$\displaystyle \|f\| = \sup_{y\in\mathcal{G}^0} \| \pi_y(f) \|_{\mathcal{B}(\ell^2(\mathcal{G}_y))$
This has all been a bit confusing. Let us recap briefly: we noted that at each object in the groupoid we can find an isotropy group. We built a Hilbert space on that isotropy group and then constructed a representation on $\mathbb{C}[\mathcal{G}]$ to that Hilbert space. We defined the norm of an $f \in \mathbb{C}[\mathcal{G}]$ in our groupoid convolution algebra as the supremum of the operator norms of all such representations of $f$.Connes and Marcolli state that if $\mathcal{G}^0$ is compact then $\mathbb{C}[\mathcal{G}]$ has a unit, while Khalkahali holds that $\mathbb{C}[\mathcal{G}]$ has a unit if and only if $\mathcal{G}^0$ is finite. Does compactness of the objects in an Etale groupoid imply that the objects are finite? In any case, since the algebra has a unit, we can complete it. Call its completion $C^{\ast}[\mathcal{G}]$.
Problem 8 Show that $\mathbb{C}[\mathcal{G}]$ is incomplete.
Problem 9 Prove that $C^{\ast}[\mathcal{G}]$ is a $C^{\ast}$-algebra, namely, show that the $C^{\ast}$-identity, $\| f f^{\ast} \| = \| f \|^2$, holds. We've established that it's a complete $\ast$-algebra.
Problem 10 Show that our groupoid $\mathcal{U}_1$ is unital.
In a previous post I described a time evolution on $C^{\ast}[\mathcal{U}_1]$ using the ratio of the covolumes of the underlying pair of commensurable $\mathbb{Q}$-lattices. Thus, except for the problems mentioned here, I've fully constructed the $C^{\ast}$-algebra Bost-Connes system.
0.2. What's next?
Considering my embarrassingly slow rate of progress, I think it's unreasonable for me to expect that I would progress beyond a detailed, in-depth description of the Bost-Connes system and it's interaction with the Class Field Theory of $\mathbb{Q}$. (I would very much appreciate advice from both of my supervisors on this point!) Which is unfortunate, as I would eventually like to discuss the two other systems mentioned in the Connes and Marcolli monograph (including the system that interacts with the Class Field Theory of an imaginary number field). Moreover, I'd especially like to visit the work of Ha and Paugam in their paper "Bost-Connes-Marcolli systems for Shimura varieties" which generalizes the construction of these systems in the way described in Connes' monograph. But again, I think it's unlikely that I would have time for that after finishing my study, and filling in the details, of the original Bost-Connes system. To that end, I still need to:
- State and prove the explicit presentation of the Bost-Connes System. I've been wholly unable to make sense of the proof given in the Connes and Marcolli monograph, and have spent some time staring at the Hecke algebra description (I still don't know what a "Hecke algebra" is.) given in the 1994 paper by Bost and Connes. Additionally, Dr Javier Lopez, who has graciously offered to assist me, suggested that I have a look through Fun with $\mathbb{F}_1$ to gather more intuition.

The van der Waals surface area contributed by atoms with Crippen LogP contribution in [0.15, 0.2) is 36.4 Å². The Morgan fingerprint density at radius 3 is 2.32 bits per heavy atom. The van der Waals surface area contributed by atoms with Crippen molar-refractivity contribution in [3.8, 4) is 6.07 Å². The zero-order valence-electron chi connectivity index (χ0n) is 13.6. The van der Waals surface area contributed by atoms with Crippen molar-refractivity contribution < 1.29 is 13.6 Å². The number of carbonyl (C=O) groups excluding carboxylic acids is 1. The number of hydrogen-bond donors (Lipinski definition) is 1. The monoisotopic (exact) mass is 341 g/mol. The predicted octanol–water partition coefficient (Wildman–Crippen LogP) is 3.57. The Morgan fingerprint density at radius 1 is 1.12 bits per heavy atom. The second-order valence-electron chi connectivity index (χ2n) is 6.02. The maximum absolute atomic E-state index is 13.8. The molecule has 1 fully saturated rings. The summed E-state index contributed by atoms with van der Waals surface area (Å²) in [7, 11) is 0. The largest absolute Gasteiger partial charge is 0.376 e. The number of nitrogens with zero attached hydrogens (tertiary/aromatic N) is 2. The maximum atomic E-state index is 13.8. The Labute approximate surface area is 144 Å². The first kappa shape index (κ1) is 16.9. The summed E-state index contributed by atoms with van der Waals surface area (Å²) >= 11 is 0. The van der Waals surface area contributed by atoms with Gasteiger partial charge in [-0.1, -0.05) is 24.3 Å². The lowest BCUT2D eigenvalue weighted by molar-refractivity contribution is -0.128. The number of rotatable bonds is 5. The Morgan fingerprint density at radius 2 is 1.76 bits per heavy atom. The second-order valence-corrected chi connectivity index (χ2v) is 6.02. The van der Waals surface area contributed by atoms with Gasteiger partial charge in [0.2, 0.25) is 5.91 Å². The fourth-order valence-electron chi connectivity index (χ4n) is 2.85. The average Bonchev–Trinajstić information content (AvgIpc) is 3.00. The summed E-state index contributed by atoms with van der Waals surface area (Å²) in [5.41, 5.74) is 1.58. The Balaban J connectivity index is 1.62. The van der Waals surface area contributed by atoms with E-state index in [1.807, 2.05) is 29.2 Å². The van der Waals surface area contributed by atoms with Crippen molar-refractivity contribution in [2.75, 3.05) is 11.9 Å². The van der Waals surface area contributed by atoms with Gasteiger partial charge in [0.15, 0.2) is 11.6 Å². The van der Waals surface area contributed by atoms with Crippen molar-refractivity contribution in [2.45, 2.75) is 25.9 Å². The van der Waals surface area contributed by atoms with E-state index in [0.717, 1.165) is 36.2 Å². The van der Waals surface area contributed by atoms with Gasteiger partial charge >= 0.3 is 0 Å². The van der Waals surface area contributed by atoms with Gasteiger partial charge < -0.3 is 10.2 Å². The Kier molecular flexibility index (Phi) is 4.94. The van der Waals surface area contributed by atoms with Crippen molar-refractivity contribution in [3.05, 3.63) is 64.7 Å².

- Describe the ``arithmetic sub-algebra'' of the Bost-Connes System.
- Class Field Theory. I figure I need to understand at least enough CFT to be able to prove the Kronecker-Weber theorem and to state properly its interactions with the CFT of $\mathbb{Q}$, which I mentioned in in my talk at the Undergrad Maths Colloquium.
- Prove the statements about such interactions.
My next post (on 1.) should come soon.
Are you sure about the extension of the definition for topological groupoids? If I remember correctly when defining the group algebra of a topological group one needs to fix a Haar measure in the group and replace the summation by integration against that measure. Same thing should be true for groupoids. The reason for choosing continuous functions is to keep track of the group(oid) topology, and the compact support to ensure the integrals are finite.
ReplyDeleteBtw, I am back in London, in case you want to drop by my office.
Yes and no.
ReplyDeleteIn fact, it's a question I have (but didn't state.) I guess you have it too. I would think that in order to extend the def to a topological group[oid] you would need to fix a haar measure and define it convolution over the integral of the whole group. But neither Connes nor Khalkahali used such a construction for an Etale groupoid. I recall Khalkahali saying explicitly that you can avoid it for an Etale groupoid, and I am wondering why myself.
I'm working on application essays atm, but I hope to drop by soon!
Yes, the Haar measure thingy can be avoided in the etale case. Being etale implies that the fibers of the source and target maps are discrete, but not necessarily finite. If your ambient manifold is compact, every discrete set is finite, so the sum is well defined for all functions. If the manifold is not compact the fibers may not be finite (think of the covering of the circle by real numbers, that is an etale map but fibers are infinite); this gets sorted out by picking functions with finite or compact support. In the etale case when one has compact support, the intersection of the fiber of the source or target map (which is discrete) with the support of the function (which is compact) must be both compact and discrete, thus finite and the sum is well defined.
ReplyDeleteAway from the etale case I think there is no way to avoid the use of the Haar measure.